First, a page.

overturned on factual grounds unless objectively unreasonable in
light of the evidence presented in the state-court proceeding."
Miller-El v. Cockrell, 537 U.S. 322, 340, 123 S. Ct. 1029, 1041
II. Sentence Claim
Petitioner contends that the trial court's imposition of an
indeterminate sentence of three to nine years was "excessive,"
taking into account the small amount of drugs involved and
Petitioner's "minimal" criminal record, "psychiatric history,"
and family ties. (Pet'r App. Br. at 15-17). Petitioner raised
this claim on his direct appeal and his request for leave to
appeal to the Court of Appeals, so the claim has been exhausted
at the state level. However, it is not a federally cognizable
claim on which Petitioner can secure habeas relief.
It is well-established that, as a general matter, no cognizable federal claim exists when a sentencing judge imposes a
sentence that falls within the appropriate range under state law.
See Hutto v. Davis, 454 U.S. 370, 383, 102 S. Ct. 703, 710
(1982); Rummel v. Estelle, 445 U.S. 263, 274, 100 S. Ct. 1133,
1139 (1980); Dorsey v. Irvin, 56 F.3d 425, 427 (2d Cir. 1995);
White v. Keane, 969 F.2d 1381, 1383 (2d Cir. 1992) (per
curiam). The Supreme Court has held that "for crimes . . .
classified as felonies, . . . the length of the sentence actually
imposed is purely a matter of legislative prerogative." Rummel,
445 U.S. at 274, 100 S. Ct. at 1139. Petitioner's indeterminate
sentence of three to nine years' imprisonment was within the
range established by New York law, which, at the time of
Petitioner's sentencing, provided for sentences ranging from one
to twenty-five years for class B felonies, including Criminal
Sale of a Controlled Substance in the Third Degree. See N.Y.
Penal Law § 70.00(1), (2) (b), (3) (b) (McKinney 1999).
Therefore, Petitioner's claim is not subject to federal habeas
III. Speedy Trial Claim
Petitioner claims his due process and Sixth Amendment rights
were violated when he was denied the right to a speedy trial.
(See Petitioner's Habeas Corpus Supplemental Brief ("Pet'r
Supp. Br.") at 11.) Petitioner contends that the fourteen-month
delay between his indictment and trial prevented him from calling
favorable defense witnesses, who left the country during the
period of delay. (See id. at 13.) Respondent argues that this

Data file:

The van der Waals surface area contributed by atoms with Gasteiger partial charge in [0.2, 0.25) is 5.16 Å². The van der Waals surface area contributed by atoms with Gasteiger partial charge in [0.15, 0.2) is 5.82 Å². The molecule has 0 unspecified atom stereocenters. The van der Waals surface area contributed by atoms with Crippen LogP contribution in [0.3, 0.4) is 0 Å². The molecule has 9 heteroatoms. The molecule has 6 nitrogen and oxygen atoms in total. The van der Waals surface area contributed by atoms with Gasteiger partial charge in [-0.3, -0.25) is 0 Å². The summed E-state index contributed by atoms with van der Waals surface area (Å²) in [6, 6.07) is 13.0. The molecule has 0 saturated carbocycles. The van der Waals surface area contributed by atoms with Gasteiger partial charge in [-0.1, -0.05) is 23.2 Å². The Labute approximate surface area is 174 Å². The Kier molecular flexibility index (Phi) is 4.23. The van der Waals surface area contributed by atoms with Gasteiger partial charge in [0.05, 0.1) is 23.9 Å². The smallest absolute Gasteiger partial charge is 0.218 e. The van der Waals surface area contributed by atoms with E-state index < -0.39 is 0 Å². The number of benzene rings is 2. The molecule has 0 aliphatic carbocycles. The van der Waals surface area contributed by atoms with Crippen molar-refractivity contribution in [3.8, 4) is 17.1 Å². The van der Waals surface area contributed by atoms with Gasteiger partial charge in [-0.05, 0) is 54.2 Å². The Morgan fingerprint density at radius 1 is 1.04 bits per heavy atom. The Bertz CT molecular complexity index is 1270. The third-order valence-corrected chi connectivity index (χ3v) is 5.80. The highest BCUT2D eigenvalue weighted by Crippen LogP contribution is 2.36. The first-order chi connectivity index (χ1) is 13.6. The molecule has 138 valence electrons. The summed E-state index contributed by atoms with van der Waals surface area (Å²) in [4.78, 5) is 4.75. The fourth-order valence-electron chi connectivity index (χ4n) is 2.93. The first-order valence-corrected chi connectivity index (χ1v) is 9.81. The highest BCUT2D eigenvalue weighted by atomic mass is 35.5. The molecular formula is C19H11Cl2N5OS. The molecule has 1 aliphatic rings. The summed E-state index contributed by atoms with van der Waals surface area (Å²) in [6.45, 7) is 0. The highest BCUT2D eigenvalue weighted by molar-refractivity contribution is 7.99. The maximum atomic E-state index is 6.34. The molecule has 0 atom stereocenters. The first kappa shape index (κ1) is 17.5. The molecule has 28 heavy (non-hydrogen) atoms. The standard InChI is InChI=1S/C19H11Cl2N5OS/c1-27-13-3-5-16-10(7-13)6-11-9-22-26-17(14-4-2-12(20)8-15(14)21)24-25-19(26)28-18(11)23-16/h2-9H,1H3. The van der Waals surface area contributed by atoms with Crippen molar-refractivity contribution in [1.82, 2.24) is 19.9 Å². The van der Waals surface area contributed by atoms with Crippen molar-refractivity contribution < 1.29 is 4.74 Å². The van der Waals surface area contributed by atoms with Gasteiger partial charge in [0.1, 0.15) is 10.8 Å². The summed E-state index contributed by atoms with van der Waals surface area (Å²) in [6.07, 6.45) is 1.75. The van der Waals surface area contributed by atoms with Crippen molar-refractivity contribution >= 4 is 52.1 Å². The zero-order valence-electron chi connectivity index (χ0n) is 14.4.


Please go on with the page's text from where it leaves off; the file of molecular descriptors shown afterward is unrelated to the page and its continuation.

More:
claim is procedurally barred and is otherwise without merit. The
Court agrees. A state court adjudication that rests upon an adequate and
independent state procedural ground will bar federal habeas
review of the issue. See Lee v. Kemma, 534 U.S. 362, 375,
122 S. Ct. 877, 885 (2002); Coleman v. Thompson, 501 U.S. 722, 729,
111 S. Ct. 2546, 2553-54 (1991). The Appellate Division concluded
that Petitioner failed to provide a record sufficient for review
of his trial delay claim, see Vaughan, 300 A.D.2d at 105,
750 N.Y.S.2d at 847, and this is an adequate and independent state
procedural ground which bars review of Petitioner's claim. See
Bodie v. Edwards, No. 97 Civ. 7821, 2005 WL 914381, at **3-4
(S.D.N.Y. Apr. 20, 2005); cf. Panezo v. Portuondo, No. 02
Civ. 1522 (JBW), 2003 WL 23198781, at **16-17 (E.D.N.Y. Nov. 6,
2003) (Appellate Division's holding that habeas petitioner's
"right to be present at trial" claim was unreviewable because of
an insufficient record on appeal procedurally barred federal
Because Petitioner's speedy trial claim is procedurally barred,
this Court cannot hear the claim unless Petitioner "can
demonstrate cause for the default and actual prejudice as a
result of the alleged violation of federal law, or demonstrate
that failure to consider the claims will result in a fundamental
miscarriage of justice." Coleman, 501 U.S. at 750,
111 S. Ct. at 2565; accord Dretke v. Haley, 541 U.S. 386, 392-93,
124 S. Ct. 1847, 1852 (2004); Edwards v. Carpenter, 529 U.S. 446, 451,
120 S. Ct. 1587, 1591 (2000); Dixon v. Miller, 293 F.3d 74,
80-81 (2d Cir. 2002); Ramirez v. Att'y Gen., 280 F.3d 87, 94
(2d Cir. 2001); Reyes v. Keane, 118 F.3d 136, 138 (2d Cir.
1997). "[T]he cause standard requires the petitioner to show that `some objective factor
external to the defense impeded counsel's efforts' to raise the
claim in state court." McClesky v. Zant, 499 U.S. 467, 493,
111 S. Ct. 1454, 1470 (1991) (quoting Murray v. Carrier,
477 U.S. 478, 488, 106 S. Ct. 2639, 2645 (1986)); accord Bloomer v.
United States, 162 F.3d 187, 191 (2d Cir. 1998). In this case,
Petitioner fails to meet the Coleman standard, as he has shown
no cause for presenting an inadequate record to the Appellate
Division. Where a "petitioner has failed to establish `cause,' in
other words why he did not raise these claims at the appropriate
time and in the appropriate forum, it is unnecessary to make an
inquiry into the question of `prejudice.'" Bentley v. Scully,
851 F. Supp. 586, 604 (S.D.N.Y.), vacated on other grounds,
41 F.3d 818 (2d Cir. 1994); accord Engle v. Isaac, 456 U.S. 107,
134 n. 43, 102 S. Ct. 1558, 1575 (1982); Richter v. Artuz,
77 F. Supp. 2d 385, 395 (S.D.N.Y. 1998) (Report and Recommendation,
adopted on Nov. 18, 1999); Meachem v. Keane, 899 F. Supp. 1130,
1139 (S.D.N.Y. 1995) (Report and Recommendation, adopted on Sept.
Although an exception to the cause and prejudice requirement
may be made if necessary to avoid a fundamental miscarriage of
justice, see Murray, 477 U.S. at 495-96, 106 S. Ct. at 2649,
there is nothing in the record to suggest that such exceptional